The scene was an emotionally charged prolife rally, the kickoff of a petition drive to overturn a new proabortion law.
I was the last speaker of the evening. The crowd’s excitement was at its peak. But as I rose to the podium, when the name of my organization was announced, part of that excitement turned to dismay. I am a vice-president of Feminists for Life.
Many people react negatively to the term feminism. To them, it means angry women who hate men and mock the family. But this is as unfair as believing that all prolifers bomb abortion clinics. In fact, if we adopt Gloria Steinem’s definition of a feminist—“Anyone who recognizes the equality and full humanity of women and men”—most of us are probably feminists, too. This was a radical innovation two thousand years ago, when the first Christians proclaimed the equal value of all people.
I became a feminist over 20 years ago, in response to a culture that treated women as frivolous, gossipy creatures, endearingly silly, whose chief delight was the buying of hats. Today most of us believe women to be as intelligent and capable as men and see women’s careers as appropriate, especially before and after their child-rearing years.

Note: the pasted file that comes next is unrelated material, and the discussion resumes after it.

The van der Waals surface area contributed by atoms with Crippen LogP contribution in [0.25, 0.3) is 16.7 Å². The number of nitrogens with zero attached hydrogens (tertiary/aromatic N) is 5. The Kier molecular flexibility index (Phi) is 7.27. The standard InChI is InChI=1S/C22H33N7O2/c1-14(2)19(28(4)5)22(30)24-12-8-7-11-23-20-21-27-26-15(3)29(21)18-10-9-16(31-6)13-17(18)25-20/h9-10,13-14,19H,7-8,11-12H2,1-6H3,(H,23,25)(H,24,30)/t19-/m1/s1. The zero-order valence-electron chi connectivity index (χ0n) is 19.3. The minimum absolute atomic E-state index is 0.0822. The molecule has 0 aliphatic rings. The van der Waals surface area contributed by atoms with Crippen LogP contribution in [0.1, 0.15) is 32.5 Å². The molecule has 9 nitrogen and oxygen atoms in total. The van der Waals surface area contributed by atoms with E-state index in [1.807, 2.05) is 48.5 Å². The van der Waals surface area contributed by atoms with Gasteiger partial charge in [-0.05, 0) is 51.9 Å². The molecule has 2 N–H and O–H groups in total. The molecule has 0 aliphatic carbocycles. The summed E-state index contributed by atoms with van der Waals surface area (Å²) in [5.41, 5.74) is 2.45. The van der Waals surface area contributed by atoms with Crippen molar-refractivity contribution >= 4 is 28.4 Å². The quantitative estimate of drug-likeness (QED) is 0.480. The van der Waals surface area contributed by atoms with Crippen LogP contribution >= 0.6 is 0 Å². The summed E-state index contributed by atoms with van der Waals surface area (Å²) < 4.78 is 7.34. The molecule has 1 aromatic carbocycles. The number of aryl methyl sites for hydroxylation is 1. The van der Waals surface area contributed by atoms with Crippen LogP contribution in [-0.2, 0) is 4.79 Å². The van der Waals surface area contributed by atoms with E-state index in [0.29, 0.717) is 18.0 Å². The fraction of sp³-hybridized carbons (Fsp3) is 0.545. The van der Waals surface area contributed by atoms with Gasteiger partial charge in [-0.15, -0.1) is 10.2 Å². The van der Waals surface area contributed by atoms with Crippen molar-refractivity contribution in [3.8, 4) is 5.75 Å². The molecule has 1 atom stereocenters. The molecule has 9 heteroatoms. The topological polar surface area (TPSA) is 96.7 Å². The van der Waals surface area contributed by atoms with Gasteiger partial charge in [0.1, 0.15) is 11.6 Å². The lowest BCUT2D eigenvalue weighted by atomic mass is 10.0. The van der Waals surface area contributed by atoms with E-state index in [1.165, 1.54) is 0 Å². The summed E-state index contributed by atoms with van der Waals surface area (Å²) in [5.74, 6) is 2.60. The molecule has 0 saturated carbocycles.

But if prolifers balk at “feminism,” establishment feminists have an even harder time with “prolife.” Yet, historically, feminism has vigorously opposed abortion.
Susan B. Anthony, Elizabeth Cady Stanton, and other early feminists saw abortion as proof of women’s powerlessness and inequality. Anthony’s newspaper stated, “When a man steals to satisfy hunger, we may safely conclude that there is something wrong in society—so when a woman destroys the life of her unborn child, it is an evidence that … she has been greatly wronged.”
A century later, prolife ...1
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